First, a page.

It had been seventeen years since I was welcomed into the Turners’ living room to interview Donald and Vivian for our “Regards to Broadway” book. Today, seated on the back deck with his dear wife, Vivian, and their children, Bruce and Dawn, the memories of him flowed. We sat in view of the brick home where Donald’s parents, Hobart M. and Nellie (Ours) Turner, had lived. The Turner roots run deep in this town, and this wonderful man touched many lives.
On my first visit, Donald had shared a special memory of his grandfather, Ben Turner. Ben bought a new 1940 GMC pickup truck with a four-speed transmission. One day he was delivering some cattle on the hoof from Broadway to Cootes Store, and he wanted to follow along in the truck. Ben did not like to drive, so he asked “Donnie.” Donald was only nine years old, but as he put it, “I’d driven a tractor as far back as I could remember,” so he did not hesitate to hop into the driver’s seat. He chugged along in first gear, going “just about as fast as the cattle walked.” When I asked whether he was tall enough to see out the windshield, he replied, “Not until I let the clutch out.”
Donald and Bennie Getz were cousins. They liked to wrestle with Bennie’s brother, John, when they were kids. Though John was bigger and would always win, it did not bother them. They loved to wrestle and would always go back for more.
Eventually, family and cousins would take a backseat to a new love in his life. Donald recalled his first date with Vivian Baker at Bennie’s Beach in 1952. Vivian was from Sweet Chalybeate near Covington, Virginia, and was in nurse’s training in Harrisonburg.
Vivian graduated as an RN from Rockingham Memorial School of Nursing in 1953. On October 14, 1956, she and Donald were married. She worked full-time at Rockingham Memorial Hospital until she traded it for a higher profession: motherhood.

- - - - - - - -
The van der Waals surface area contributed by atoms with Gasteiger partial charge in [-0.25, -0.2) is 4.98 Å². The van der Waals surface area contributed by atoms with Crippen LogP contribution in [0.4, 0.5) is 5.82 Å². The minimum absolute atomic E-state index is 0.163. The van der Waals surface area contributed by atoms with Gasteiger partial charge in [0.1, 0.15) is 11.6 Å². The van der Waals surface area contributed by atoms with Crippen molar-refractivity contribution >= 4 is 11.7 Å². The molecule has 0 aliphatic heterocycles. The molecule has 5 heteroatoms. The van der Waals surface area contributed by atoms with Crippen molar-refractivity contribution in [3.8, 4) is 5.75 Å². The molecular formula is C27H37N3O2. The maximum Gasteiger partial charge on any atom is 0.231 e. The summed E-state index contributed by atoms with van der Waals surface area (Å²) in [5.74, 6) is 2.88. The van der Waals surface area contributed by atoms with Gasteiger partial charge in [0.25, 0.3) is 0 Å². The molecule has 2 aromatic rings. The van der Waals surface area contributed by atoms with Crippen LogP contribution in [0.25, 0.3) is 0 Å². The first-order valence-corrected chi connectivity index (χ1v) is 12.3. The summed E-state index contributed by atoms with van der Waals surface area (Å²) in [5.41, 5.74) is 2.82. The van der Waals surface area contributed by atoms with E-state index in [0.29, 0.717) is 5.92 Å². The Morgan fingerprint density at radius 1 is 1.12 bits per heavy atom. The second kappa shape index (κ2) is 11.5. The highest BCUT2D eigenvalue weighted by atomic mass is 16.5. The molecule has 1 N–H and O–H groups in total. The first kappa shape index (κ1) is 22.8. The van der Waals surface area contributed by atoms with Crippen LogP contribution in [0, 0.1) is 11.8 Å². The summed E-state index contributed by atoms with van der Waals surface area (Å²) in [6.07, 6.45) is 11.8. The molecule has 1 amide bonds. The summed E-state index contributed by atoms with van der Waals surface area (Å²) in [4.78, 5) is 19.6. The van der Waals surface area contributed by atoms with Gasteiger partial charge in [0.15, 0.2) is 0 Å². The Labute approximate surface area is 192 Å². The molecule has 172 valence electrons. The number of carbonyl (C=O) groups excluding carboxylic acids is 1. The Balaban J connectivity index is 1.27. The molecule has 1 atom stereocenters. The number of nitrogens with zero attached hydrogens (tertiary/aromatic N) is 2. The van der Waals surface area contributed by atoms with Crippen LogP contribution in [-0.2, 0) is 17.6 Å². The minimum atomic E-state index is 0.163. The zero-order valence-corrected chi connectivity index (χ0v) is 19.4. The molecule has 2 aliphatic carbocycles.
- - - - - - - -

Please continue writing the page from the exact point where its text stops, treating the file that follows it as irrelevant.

Today, the family reflected on Donald’s passion for serving his community. He joined the Lions Club in 1960. He served two terms as President, on many committees, and as Secretary from 1988 until his death. Vivian enjoyed sharing many of the club’s activities with him. In 2007, Vivian was the first woman to be received as a member.
The Turners were a camping family. They were members of a local camping club called the “Plains Plodders” who traveled together. They even had vests with patches to identify themselves. Dawn admits that they probably camped in every campground in Virginia, but their favorite spot was Myrtle Beach, where they reserved the same campsite each year.
Arriving on one trip, Bruce recalls that the refrigerator was vapor-locked. His Dad was knowledgeable of the intricate workings of a camper. He proceeded to jack the camper up at about a 45-degree angle, leaning it against a picnic table. The sight amused many passersby, but in time it corrected the problem.
Vivian had a toy poodle named Mimi who went everywhere with the family. She often appeared seated with Donald or Vivian on a bike ride. When they left the camper on camping trips, the air-conditioning stayed on for the dear little family member. And yes, Mimi had her own doggie vest with a badge.
Another favorite family activity they all shared was motorcycle riding. Vivian owned a 250 Honda and Donald chose a Gold Wing. Blue Ridge Community College had a course on Motorcycle Safety and Defense. Vivian taught there and performed all the demonstrations, earning the nickname “Range Monkey.”
She was delighted to see that a motorcycle driving school had opened in Broadway. With an appreciation for the importance of proper safety instruction, Vivian wishes all potential drivers would complete the two-week course.
There was no question that day, as the family shared their memories, that Donald had left a legacy in this close-knit family. He will always have a special place in their hearts and in those lives he touched.